Hawaii Travelogue: A Japan away from Japan [Ch.8: Celebrity Tour]

By | July 6, 2017

This article is a part of series of articles about my 2017 trip to Hawaii. Please see the table of contents that contains links to other chapters.

Celebrity Tour

To take a break from our self-guided adventures we decided to hire someone to give us a personal chartered tour of the West part of Oahu island where there is less development and more natural scenery. We chose Zekoo Tours whose tour guide is Haruko Sagara (相楽晴子) and her husband Geary Haynes, who drove the SUV we rode in. Haruko was actually a celebrity in Japan over twenty years ago when she starred in a several dramas and movies, debuting in the cult drama “Sukeban Deka II” in 1985, and even had her own Photo Album. You can see the full list of her works here.

In 2008 she began work as a production coordinator (撮影コーディネーター), and later started Zekoo tours. You can see their website here. In case you are curious, I am pretty sure their company name comes from the word ”絶好” (zekkou) which means “perfect”, and is often seen in the word 絶好調 (“zekkouchou”) that which means things are going great.

Geary himself has an interesting background, having worked on commercials, photo books, and other similar jobs, and also done his share of surfing. If you are lucky, maybe he’ll tell you his stories about how he nearly didn’t come back from the sea (twice!).

The guides took us around to several natural places on the “west side”, including a very memorable Yokohama Beach (according to Geary the origin of its name is unclear) which boasts a spectacular view of mostly untouched nature–as long as you pretend not to see the array of giant fishing poles stuck in the sand along the coast. I was especially awed by the dazzling contrast of the bright green plant life inhabiting the mountainside on one side and the nearly infinite shades of blue in the sea on the other side. Except for a few fishermen and people who I assumed were locals, there were very few people around which made the beach feel even more pristine and pure.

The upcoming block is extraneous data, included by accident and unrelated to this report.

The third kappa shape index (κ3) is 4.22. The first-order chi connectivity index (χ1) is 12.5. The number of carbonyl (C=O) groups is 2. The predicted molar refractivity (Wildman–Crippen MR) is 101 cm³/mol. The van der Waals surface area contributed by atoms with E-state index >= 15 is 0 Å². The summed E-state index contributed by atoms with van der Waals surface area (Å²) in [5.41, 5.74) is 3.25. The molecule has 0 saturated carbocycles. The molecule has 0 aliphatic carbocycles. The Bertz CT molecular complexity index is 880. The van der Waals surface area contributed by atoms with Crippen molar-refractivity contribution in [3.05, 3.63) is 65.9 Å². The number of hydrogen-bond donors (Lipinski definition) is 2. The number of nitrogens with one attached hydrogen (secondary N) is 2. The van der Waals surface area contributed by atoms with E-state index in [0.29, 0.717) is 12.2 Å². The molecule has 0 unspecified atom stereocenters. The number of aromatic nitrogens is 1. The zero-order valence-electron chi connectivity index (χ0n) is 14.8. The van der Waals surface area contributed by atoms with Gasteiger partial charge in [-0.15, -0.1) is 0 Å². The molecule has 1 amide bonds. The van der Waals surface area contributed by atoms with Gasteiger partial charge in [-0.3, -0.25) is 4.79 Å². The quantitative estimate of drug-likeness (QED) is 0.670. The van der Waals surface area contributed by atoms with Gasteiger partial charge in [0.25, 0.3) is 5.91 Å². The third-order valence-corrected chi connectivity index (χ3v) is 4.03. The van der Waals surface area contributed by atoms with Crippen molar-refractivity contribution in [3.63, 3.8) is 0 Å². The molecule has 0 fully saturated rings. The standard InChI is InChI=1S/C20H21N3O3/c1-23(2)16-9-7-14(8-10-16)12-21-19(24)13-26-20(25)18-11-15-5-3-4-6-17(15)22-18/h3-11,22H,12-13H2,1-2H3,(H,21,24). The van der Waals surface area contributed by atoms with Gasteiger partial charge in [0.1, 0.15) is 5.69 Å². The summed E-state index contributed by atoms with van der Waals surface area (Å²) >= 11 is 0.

The untamed plains in that area call to mind the famous dinosaur movie Jurassic Park; in fact, the tour guides told me that they are actually shooting another sequel to it somewhere nearby, and some of the scenes from the other movies were also shot in Hawaii.

They took us to another beach where we gathered various types of shells, some of which were very different than what I’d seen on South Florida beaches as a child. We asked about rumors of seeing dolphins on the Oahu coast, but they said we weren’t likely to see them during the day. Dolphins apparently do come to sleep in a nearby cove when night falls, however. (Alas, I wouldn’t be able to see Nameless on this trip, after all.)

After that we stopped by a simple, but tasty cafeteria and dined with locals. I had the shoyu (soy sauce) chicken special which was excellent and reasonably priced. We also stopped by a few other places including a stylish shopping center near some old train tracks where I had a refreshing ice latte.

Both guides were extremely knowledgeable, kind, and it wouldn’t be an exaggeration to say they treated us like us good friends. While they have prepared several different suggested tour itineraries, they will also adjust things to fit your needs as much as possible. Haruko broke into “tour-guide” mode to explain the history of certain places a few times, but more often than not she was just talking informally about whatever came to mind. I also felt very safe with them, especially with Geary paying special attention to make sure our son didn’t go too deep into the water, or to double check that we gave him proper suntan lotion.